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Plan Developed for New Oakton Park

New park would Includes a soccer field and space for the Oakton Schoolhouse.

Oakton might have a new park as early as the fall of 2005, but much of the plan hinges on moving the Oakton Schoolhouse to the site.

The Fairfax County Park Authority purchased the Corbalis property on Hunter Mill Road in 2001, said Judy Pedersen, spokesperson for the authority. The planning process began in November 2003 and is now finishing up, she said.

The plan, which recommends naming the property the “Oakton Community Park,” calls for a rectangular (soccer or lacrosse) field, approximately 50 parking spaces and a system of trails through the wooded area.

The recommendations will go next to the Park Authority for study and a public hearing, which Pedersen says could happen as early as February, and a formal Master Plan could be finished by the summer.

“The task force did a great job of getting recommendations from a wide group,” said Michael Aho, an aide to Supervisor Linda Smyth (D-Providence). “The big question will be the schoolhouse.”

The plan calls for placing the Oakton Schoolhouse on the property. The historic structure was built in the 1890s, said Bob Adams, president of Friends of the Oakton Schoolhouse, and a member of the task force. The building currently sits on the corner of Hunter Mill and Chain Bridge roads, where Appalachian Outfitters was built around it.

Adams envisions the school being used as a sort of museum where children could visit to learn about life at that time. “My view of this is that this is such a good teaching tool,” he said. It might also be available for rental to community groups, Adams said, but the Park Authority would make the final decision about its use.

The Friends group, Adams said, has raised over $300,000 in goods and services to move the schoolhouse to the new park and to fund construction of the park itself. Moving the school, however, will depend largely on structure.

A survey about the soundness of the building is due back to the Friends group on Dec. 22, Adams said. “Preliminary reports indicate that parts of the school have some real problems,” Adams said.

The older part of the building is still in fairly good condition, Adams said, but an addition built in the 1920s is not as sound.

The land has been purchased by Chevy Chase Bank, which Adams said has pledged a substantial amount to help move the school. “The bank doesn’t want any of the building on-site,” he said.

MOVING THE building, however, poses problems for the Hunter Mill Corridor, said the Hunter Mill Defense League. The League is working to get the Hunter Mill Corridor (the road and the land on either side of it) listed on the National Register of Historic Places, explained Jodi Bennett, a member of the league.

The group has documented dozens of historic sites along the corridor, and the school is one of them. The school, besides being historic unto itself, provides an anchor at the southern end of the corridor, Bennett explained. “When you start losing your contributing structures, the integrity of the corridor is challenged,” Bennett said.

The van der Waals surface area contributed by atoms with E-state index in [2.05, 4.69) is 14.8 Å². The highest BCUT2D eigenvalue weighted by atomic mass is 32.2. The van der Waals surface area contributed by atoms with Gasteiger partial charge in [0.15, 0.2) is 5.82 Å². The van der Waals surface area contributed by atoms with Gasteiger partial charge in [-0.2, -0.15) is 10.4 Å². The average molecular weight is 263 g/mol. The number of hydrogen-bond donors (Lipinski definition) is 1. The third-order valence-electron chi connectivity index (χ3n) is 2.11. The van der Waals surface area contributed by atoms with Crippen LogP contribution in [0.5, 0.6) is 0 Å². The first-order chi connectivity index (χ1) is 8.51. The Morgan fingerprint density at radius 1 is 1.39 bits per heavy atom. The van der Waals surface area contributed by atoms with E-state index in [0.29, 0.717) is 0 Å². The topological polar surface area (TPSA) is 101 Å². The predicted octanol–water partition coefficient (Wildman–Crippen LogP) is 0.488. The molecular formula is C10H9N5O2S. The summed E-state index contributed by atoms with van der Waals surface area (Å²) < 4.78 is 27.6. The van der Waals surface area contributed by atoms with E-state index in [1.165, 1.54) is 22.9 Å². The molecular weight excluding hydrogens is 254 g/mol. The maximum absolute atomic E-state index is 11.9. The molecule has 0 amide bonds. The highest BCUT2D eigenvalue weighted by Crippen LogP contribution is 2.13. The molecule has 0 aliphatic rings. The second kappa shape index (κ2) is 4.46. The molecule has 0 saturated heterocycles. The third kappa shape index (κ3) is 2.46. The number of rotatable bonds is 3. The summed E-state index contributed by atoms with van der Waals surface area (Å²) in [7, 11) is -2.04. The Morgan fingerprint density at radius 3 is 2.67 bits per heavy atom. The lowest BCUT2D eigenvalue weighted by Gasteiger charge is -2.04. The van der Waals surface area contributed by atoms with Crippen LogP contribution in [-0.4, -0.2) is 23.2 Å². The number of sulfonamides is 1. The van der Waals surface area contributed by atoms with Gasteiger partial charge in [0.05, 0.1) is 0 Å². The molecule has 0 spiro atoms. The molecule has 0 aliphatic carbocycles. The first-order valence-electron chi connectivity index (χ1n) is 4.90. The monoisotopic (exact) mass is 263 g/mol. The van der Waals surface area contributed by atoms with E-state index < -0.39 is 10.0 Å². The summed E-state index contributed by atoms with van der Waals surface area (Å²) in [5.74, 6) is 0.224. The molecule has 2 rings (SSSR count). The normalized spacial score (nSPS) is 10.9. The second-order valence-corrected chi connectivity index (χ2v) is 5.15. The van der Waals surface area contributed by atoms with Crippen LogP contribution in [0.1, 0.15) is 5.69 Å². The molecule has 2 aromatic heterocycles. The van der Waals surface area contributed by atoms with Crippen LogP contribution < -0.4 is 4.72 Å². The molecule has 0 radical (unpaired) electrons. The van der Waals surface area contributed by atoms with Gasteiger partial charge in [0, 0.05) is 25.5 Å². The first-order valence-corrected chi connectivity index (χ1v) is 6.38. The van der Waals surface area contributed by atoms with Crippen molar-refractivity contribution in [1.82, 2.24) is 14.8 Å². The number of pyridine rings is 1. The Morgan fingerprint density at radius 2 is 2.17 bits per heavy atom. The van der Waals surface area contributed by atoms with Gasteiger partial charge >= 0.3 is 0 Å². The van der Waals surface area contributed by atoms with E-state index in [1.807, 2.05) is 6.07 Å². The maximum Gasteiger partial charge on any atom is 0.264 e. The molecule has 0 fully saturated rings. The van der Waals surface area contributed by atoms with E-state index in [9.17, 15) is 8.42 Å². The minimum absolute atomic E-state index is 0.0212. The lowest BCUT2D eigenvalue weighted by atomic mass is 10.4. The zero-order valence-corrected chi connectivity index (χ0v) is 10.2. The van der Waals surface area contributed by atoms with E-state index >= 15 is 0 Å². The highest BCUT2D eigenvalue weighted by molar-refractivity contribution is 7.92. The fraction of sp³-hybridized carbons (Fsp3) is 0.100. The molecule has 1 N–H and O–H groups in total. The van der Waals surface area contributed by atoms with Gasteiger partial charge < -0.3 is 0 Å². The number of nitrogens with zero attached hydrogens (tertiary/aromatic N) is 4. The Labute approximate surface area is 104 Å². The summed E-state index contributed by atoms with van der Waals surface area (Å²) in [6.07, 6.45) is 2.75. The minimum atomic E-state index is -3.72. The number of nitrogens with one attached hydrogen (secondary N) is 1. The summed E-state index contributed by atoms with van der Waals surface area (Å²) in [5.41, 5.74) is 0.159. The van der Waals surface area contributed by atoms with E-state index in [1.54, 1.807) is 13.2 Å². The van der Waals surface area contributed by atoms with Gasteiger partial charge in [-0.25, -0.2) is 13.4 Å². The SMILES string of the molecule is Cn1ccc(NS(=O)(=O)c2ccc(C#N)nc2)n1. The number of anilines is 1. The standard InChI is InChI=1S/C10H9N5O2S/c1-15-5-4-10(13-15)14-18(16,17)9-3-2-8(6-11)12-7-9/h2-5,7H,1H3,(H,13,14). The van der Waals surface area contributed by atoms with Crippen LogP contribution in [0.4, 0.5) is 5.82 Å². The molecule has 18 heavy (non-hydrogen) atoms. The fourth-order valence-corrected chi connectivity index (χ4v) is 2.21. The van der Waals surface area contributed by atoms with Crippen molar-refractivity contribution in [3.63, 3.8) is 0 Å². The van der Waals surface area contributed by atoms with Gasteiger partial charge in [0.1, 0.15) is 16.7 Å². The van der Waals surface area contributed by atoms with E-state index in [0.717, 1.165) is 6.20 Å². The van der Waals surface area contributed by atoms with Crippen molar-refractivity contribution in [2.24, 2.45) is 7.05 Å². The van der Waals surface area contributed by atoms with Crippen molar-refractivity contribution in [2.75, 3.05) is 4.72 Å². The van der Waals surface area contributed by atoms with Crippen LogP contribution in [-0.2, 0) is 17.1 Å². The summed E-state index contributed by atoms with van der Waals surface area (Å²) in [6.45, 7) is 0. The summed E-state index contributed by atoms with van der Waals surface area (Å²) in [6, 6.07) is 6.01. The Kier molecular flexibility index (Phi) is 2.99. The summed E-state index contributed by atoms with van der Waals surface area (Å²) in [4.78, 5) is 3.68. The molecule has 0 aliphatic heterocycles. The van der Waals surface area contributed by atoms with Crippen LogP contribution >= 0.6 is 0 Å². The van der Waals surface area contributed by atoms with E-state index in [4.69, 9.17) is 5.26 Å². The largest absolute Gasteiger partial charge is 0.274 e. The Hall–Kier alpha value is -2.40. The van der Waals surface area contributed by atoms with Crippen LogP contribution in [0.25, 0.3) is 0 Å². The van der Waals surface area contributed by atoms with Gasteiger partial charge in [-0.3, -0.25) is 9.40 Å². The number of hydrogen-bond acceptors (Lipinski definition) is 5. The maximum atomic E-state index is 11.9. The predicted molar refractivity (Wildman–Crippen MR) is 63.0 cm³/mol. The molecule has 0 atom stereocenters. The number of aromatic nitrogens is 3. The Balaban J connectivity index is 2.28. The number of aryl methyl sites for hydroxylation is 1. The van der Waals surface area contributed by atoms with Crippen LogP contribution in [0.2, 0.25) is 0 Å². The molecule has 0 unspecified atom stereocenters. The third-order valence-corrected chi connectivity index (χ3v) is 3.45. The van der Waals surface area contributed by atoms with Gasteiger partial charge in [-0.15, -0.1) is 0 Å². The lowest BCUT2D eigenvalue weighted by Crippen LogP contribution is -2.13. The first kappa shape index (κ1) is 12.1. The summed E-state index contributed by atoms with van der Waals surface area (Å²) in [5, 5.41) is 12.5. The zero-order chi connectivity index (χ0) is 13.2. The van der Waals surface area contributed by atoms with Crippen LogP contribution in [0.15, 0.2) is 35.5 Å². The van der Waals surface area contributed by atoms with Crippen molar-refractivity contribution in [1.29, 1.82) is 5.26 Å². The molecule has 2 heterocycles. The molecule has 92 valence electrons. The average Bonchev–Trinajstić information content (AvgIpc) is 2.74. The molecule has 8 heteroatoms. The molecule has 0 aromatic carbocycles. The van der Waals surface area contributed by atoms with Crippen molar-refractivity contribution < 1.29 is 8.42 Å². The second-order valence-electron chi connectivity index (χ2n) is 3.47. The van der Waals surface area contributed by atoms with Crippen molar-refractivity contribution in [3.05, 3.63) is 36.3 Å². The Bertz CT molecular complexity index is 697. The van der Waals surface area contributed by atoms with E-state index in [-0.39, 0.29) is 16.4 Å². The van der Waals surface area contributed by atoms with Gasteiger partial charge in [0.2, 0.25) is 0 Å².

The school loses significance if it is moved. “Once that school is moved, it is no longer historic,” she said. “The nature of historic preservation needs it to stay where it is.”

While leaving the building in its current location is the group’s first choice, members are not completely opposed to moving it to the park site. “If it was going to go to the Dumpster, we would be willing to see it moved,” Bennett said.

The problem, Bennett said, is that thus far, there discussion has taken place on how the school might be integrated into the new bank. It could, for example, be moved slightly to make way for the proposed bank and still be considered historic, since it would be on the same site, Bennett said. “The only alternative that has been looked at is moving it,” she said.

The League supports the park, Bennett said. “I think the park is a wonderful idea,” she said. She expressed some concern about the possibility of lights being added to the proposed field. Also, she would like to see, if the schoolhouse should be moved to the park, it be placed in front of the parking lot, in a more prominent location on Hunter Mill Road. “If it was to go, it’s a wonderful place for it to go,” she said.

The age of the schoolhouse is working against it, and the longer it sits, the less likely it will be that it can be moved, Adams said. “Delay is death here. If we don’t move the structure, it’s going down,” he said.

Besides the building itself, not moving the school would impact the construction of the park facilities, Adams said. The money that has been raised would be used to build the field — set to go on an already flat and cleared area on-site — and other park facilities. After construction, the group would donate the facilities to the Park Authority, Adams said.

If everything goes well, and the group has some luck, the park could be completed by the fall of 2005, Adams said. “It would take luck to get there next fall,” Adams said. More likely is that it would be operational by 2006.

However, the funding would be in jeopardy if the school is not moved. “All of the money that has been raised has been raised with this sort of dual function,” Adams said. If the donors pull out of the project, the next most likely scenario would be to wait for the next bond issue for parks, which would not likely be until 2007, Adams said.